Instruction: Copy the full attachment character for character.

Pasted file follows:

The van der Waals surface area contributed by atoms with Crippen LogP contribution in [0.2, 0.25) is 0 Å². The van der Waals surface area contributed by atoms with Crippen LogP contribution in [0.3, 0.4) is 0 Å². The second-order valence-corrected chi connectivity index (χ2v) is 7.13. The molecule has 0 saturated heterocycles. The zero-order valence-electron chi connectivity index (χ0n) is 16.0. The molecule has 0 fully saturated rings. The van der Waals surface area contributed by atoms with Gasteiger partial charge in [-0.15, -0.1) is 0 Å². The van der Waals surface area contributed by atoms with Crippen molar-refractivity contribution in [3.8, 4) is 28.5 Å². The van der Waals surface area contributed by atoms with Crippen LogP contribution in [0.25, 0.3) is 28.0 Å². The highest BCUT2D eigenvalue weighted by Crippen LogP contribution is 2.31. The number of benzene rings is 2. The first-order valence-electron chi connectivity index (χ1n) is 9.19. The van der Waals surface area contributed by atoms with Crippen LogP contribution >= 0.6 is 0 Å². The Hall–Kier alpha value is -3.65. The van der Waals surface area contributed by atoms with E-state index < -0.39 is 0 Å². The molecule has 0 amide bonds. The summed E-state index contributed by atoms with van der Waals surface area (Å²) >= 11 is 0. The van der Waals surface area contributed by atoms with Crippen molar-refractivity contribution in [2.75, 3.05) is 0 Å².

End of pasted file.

The van der Waals surface area contributed by atoms with Crippen LogP contribution in [0.2, 0.25) is 0 Å². The van der Waals surface area contributed by atoms with Crippen LogP contribution in [0.3, 0.4) is 0 Å². The second-order valence-corrected chi connectivity index (χ2v) is 7.13. The molecule has 0 saturated heterocycles. The zero-order valence-electron chi connectivity index (χ0n) is 16.0. The molecule has 0 fully saturated rings. The van der Waals surface area contributed by atoms with Gasteiger partial charge in [-0.15, -0.1) is 0 Å². The van der Waals surface area contributed by atoms with Crippen molar-refractivity contribution in [3.8, 4) is 28.5 Å². The van der Waals surface area contributed by atoms with Crippen LogP contribution in [0.25, 0.3) is 28.0 Å². The highest BCUT2D eigenvalue weighted by Crippen LogP contribution is 2.31. The number of benzene rings is 2. The first-order valence-electron chi connectivity index (χ1n) is 9.19. The van der Waals surface area contributed by atoms with Crippen LogP contribution >= 0.6 is 0 Å². The Hall–Kier alpha value is -3.65. The van der Waals surface area contributed by atoms with E-state index < -0.39 is 0 Å². The molecule has 0 amide bonds. The summed E-state index contributed by atoms with van der Waals surface area (Å²) >= 11 is 0. The van der Waals surface area contributed by atoms with Crippen molar-refractivity contribution in [2.75, 3.05) is 0 Å².